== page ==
Financial constraints continued throughout the 1990s. In December 1995, the Ministry of the Attorney General advised the Provincial Division, together with the Court of Appeal and the General Division, that all three Courts would be facing budget cuts of approximately one third over two years. On January 17, 1996, the three Chiefs sent a strongly worded letter to Attorney General Charles Harnick urging him “to seek a moratorium on any cuts to the administration of justice until a proper analysis of any proposed cuts can be made. Unless this is done, we fear that the result may well be truly chaotic.”[48] An interesting historical note – this letter was originally drafted by those in the Office of the Chief Justice of the Provincial Division and serves as a strong indication of the Court’s commitment to judicial independence and its growing reputation. The cuts to the Courts were not implemented as the province originally planned. And, the coming together of the three Chiefs resulted in the creation of a “Heads of Court Committee,” with the mandate of dealing in a “positive and principled way” with the challenges faced by the Courts and acting “in the best interests of the people of Ontario.”

(Source: Tracey Tyler, “Top judges put Harnick in tough spot,” Toronto Star, January 1996.)

(Source: Tracey Tyler, “Top judges put Harnick in tough spot,” Toronto Star, January 1996.) 

  • January 23, 1996 – Swearing-in Ceremony for Two New ACJs

    Following the legislative recognition of the two ACJ positions, Marietta Roberts and Brian Lennox were sworn in on January 23, 1996. Roberts’ position had the extra responsibilities of “Co-ordinator of Justices of the Peace.” At the swearing-in of the two new Associate Chief Justices – less than a week after receipt of that “landmark letter” – Attorney General Charles Harnick stated: “The Provincial Division in Ontario is one of the best, if not the best, managed court in the country.”[49]

  • June 11, 1998 – The Transfer of the Provincial Offences Act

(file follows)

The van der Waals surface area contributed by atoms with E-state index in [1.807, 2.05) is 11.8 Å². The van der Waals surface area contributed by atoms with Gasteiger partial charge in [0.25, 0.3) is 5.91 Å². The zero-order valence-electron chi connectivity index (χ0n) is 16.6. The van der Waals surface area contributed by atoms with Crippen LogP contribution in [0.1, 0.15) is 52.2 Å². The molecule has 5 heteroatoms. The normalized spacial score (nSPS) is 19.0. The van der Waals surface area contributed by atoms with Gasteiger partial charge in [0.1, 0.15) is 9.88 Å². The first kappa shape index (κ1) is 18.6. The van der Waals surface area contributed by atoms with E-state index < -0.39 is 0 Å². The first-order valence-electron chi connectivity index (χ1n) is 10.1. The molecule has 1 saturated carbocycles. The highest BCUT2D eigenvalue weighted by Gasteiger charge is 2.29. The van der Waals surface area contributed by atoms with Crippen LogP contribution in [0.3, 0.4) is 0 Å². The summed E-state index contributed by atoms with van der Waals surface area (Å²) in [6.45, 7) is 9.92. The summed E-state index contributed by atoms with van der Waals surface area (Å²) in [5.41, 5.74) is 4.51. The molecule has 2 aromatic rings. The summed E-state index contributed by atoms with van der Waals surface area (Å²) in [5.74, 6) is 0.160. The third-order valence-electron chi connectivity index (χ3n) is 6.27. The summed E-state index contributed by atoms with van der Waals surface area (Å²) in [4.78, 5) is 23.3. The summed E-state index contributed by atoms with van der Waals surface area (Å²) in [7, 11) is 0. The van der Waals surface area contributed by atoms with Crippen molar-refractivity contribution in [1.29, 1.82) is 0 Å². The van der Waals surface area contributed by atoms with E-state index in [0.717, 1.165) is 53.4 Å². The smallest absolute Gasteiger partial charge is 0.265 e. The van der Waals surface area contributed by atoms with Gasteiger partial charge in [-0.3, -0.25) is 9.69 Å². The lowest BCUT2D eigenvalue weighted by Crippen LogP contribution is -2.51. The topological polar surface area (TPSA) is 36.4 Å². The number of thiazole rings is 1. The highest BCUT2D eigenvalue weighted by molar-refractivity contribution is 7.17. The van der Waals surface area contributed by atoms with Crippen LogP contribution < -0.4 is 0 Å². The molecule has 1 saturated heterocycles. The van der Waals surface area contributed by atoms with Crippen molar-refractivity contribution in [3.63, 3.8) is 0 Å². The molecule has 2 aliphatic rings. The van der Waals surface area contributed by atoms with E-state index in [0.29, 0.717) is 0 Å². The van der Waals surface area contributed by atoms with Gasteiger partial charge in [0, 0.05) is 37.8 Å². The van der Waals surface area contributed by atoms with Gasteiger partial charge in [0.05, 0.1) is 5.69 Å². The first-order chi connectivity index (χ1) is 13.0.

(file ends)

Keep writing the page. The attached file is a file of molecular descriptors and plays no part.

“One change that will have a significant impact on our Court is the transfer of the responsibility for the administration of the Provincial Offences Act from the provinces to the municipalities.” This change was made by amendments to the Act, proclaimed on June 11, 1998. The Court worked closely with the Ministry of the Attorney General to ensure that appropriate standards were maintained for the facilities to be used by the municipalities. This was considered essential to ensure that the proceedings of the Provincial Division – conducted by justices of the peace – would continue to be conducted in a manner and a setting which preserved the dignity of the Court – and ensured appropriate levels of service to the public.[50]

    Paul Bentley
    Ormston_TedJustice Paul Bentley (top) and Justice Ted
    Ormston. (Photo of Justice Bentley
    courtesy: Toronto Drug Treatment Court.)
  • May 11, 1998 and December 1, 1998 – First “Specialized Courts” in Ontario

    Specialized or “problem-solving” courts began in the 1990s in the United States to accommodate offenders with specific needs and problems that could not be adequately addressed in traditional courts. These specialized courts were developed to deal with an individual’s particular issues, including drug abuse, mental illness, and domestic violence – and tend to be non-adversarial in nature. The first two such courts opened at Toronto’s Old City Hall: Mental Health Court on May 11, 1998, and Drug Treatment Court on December 1, 1998 – both predicated on the assumed common goal of all parties to break the cycle of repeated incarceration by providing appropriate support systems to these individuals.[51]

 

 

 

 

 

Effects of the Creation of Unified Family Court on the Provincial Division

The expansion of the Unified Family Court (UFC) in 1995 – while officially welcomed by the Provincial Division – was a source of some ongoing tension and debate within the Court for two reasons.  The first related to the appointment process to the UFC and the concerns of those, from the Provincial Court, who were not appointed.  The second related to which Court – the UFC or Provincial Court – would deal with Youth Court matters.